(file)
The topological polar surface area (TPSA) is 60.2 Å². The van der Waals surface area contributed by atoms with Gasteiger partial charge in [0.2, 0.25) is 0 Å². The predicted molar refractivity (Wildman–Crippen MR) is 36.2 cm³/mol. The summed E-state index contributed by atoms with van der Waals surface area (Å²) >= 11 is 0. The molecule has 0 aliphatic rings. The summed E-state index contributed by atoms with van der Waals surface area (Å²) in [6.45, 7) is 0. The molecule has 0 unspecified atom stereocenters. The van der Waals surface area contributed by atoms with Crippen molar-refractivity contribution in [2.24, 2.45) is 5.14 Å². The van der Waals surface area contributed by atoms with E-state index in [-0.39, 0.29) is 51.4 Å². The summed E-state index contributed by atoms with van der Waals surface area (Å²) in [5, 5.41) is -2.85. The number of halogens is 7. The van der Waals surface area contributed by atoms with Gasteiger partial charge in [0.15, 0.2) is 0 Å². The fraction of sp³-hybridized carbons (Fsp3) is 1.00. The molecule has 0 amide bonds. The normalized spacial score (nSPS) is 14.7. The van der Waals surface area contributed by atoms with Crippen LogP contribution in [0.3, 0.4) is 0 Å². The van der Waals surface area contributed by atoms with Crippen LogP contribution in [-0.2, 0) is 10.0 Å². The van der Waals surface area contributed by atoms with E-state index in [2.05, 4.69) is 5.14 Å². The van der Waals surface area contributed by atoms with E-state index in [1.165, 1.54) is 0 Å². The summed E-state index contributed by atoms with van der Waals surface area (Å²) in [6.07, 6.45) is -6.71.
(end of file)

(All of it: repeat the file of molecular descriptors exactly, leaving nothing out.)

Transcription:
The topological polar surface area (TPSA) is 60.2 Å². The van der Waals surface area contributed by atoms with Gasteiger partial charge in [0.2, 0.25) is 0 Å². The predicted molar refractivity (Wildman–Crippen MR) is 36.2 cm³/mol. The summed E-state index contributed by atoms with van der Waals surface area (Å²) >= 11 is 0. The molecule has 0 aliphatic rings. The summed E-state index contributed by atoms with van der Waals surface area (Å²) in [6.45, 7) is 0. The molecule has 0 unspecified atom stereocenters. The van der Waals surface area contributed by atoms with Crippen molar-refractivity contribution in [2.24, 2.45) is 5.14 Å². The van der Waals surface area contributed by atoms with E-state index in [-0.39, 0.29) is 51.4 Å². The summed E-state index contributed by atoms with van der Waals surface area (Å²) in [5, 5.41) is -2.85. The number of halogens is 7. The van der Waals surface area contributed by atoms with Gasteiger partial charge in [0.15, 0.2) is 0 Å². The fraction of sp³-hybridized carbons (Fsp3) is 1.00. The molecule has 0 amide bonds. The normalized spacial score (nSPS) is 14.7. The van der Waals surface area contributed by atoms with Crippen LogP contribution in [0.3, 0.4) is 0 Å². The van der Waals surface area contributed by atoms with Crippen LogP contribution in [-0.2, 0) is 10.0 Å². The van der Waals surface area contributed by atoms with E-state index in [2.05, 4.69) is 5.14 Å². The van der Waals surface area contributed by atoms with E-state index in [1.165, 1.54) is 0 Å². The summed E-state index contributed by atoms with van der Waals surface area (Å²) in [6.07, 6.45) is -6.71.